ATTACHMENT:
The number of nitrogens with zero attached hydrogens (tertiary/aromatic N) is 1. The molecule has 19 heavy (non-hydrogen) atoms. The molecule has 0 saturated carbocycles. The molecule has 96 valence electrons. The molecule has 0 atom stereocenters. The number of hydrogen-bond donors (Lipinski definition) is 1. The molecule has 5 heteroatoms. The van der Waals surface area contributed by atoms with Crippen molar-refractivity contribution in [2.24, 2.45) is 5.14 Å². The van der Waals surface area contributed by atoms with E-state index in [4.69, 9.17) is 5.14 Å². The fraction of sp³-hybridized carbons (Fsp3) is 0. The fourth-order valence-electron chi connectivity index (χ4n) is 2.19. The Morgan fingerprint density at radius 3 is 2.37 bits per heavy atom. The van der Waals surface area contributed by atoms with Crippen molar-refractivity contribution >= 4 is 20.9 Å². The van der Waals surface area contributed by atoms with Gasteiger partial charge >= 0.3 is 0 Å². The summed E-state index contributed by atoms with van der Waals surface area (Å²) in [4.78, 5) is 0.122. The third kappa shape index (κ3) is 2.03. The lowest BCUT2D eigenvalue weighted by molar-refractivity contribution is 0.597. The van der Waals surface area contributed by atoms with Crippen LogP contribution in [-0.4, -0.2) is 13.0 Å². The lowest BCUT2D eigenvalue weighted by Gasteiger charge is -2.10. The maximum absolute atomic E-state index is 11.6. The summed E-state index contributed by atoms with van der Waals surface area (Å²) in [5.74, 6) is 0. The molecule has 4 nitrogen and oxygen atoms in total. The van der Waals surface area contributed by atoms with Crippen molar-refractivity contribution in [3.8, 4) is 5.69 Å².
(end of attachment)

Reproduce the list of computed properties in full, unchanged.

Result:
The number of nitrogens with zero attached hydrogens (tertiary/aromatic N) is 1. The molecule has 19 heavy (non-hydrogen) atoms. The molecule has 0 saturated carbocycles. The molecule has 96 valence electrons. The molecule has 0 atom stereocenters. The number of hydrogen-bond donors (Lipinski definition) is 1. The molecule has 5 heteroatoms. The van der Waals surface area contributed by atoms with Crippen molar-refractivity contribution in [2.24, 2.45) is 5.14 Å². The van der Waals surface area contributed by atoms with E-state index in [4.69, 9.17) is 5.14 Å². The fraction of sp³-hybridized carbons (Fsp3) is 0. The fourth-order valence-electron chi connectivity index (χ4n) is 2.19. The Morgan fingerprint density at radius 3 is 2.37 bits per heavy atom. The van der Waals surface area contributed by atoms with Crippen molar-refractivity contribution >= 4 is 20.9 Å². The van der Waals surface area contributed by atoms with Gasteiger partial charge >= 0.3 is 0 Å². The summed E-state index contributed by atoms with van der Waals surface area (Å²) in [4.78, 5) is 0.122. The third kappa shape index (κ3) is 2.03. The lowest BCUT2D eigenvalue weighted by molar-refractivity contribution is 0.597. The van der Waals surface area contributed by atoms with Crippen LogP contribution in [-0.4, -0.2) is 13.0 Å². The lowest BCUT2D eigenvalue weighted by Gasteiger charge is -2.10. The maximum absolute atomic E-state index is 11.6. The summed E-state index contributed by atoms with van der Waals surface area (Å²) in [5.74, 6) is 0. The molecule has 4 nitrogen and oxygen atoms in total. The van der Waals surface area contributed by atoms with Crippen molar-refractivity contribution in [3.8, 4) is 5.69 Å².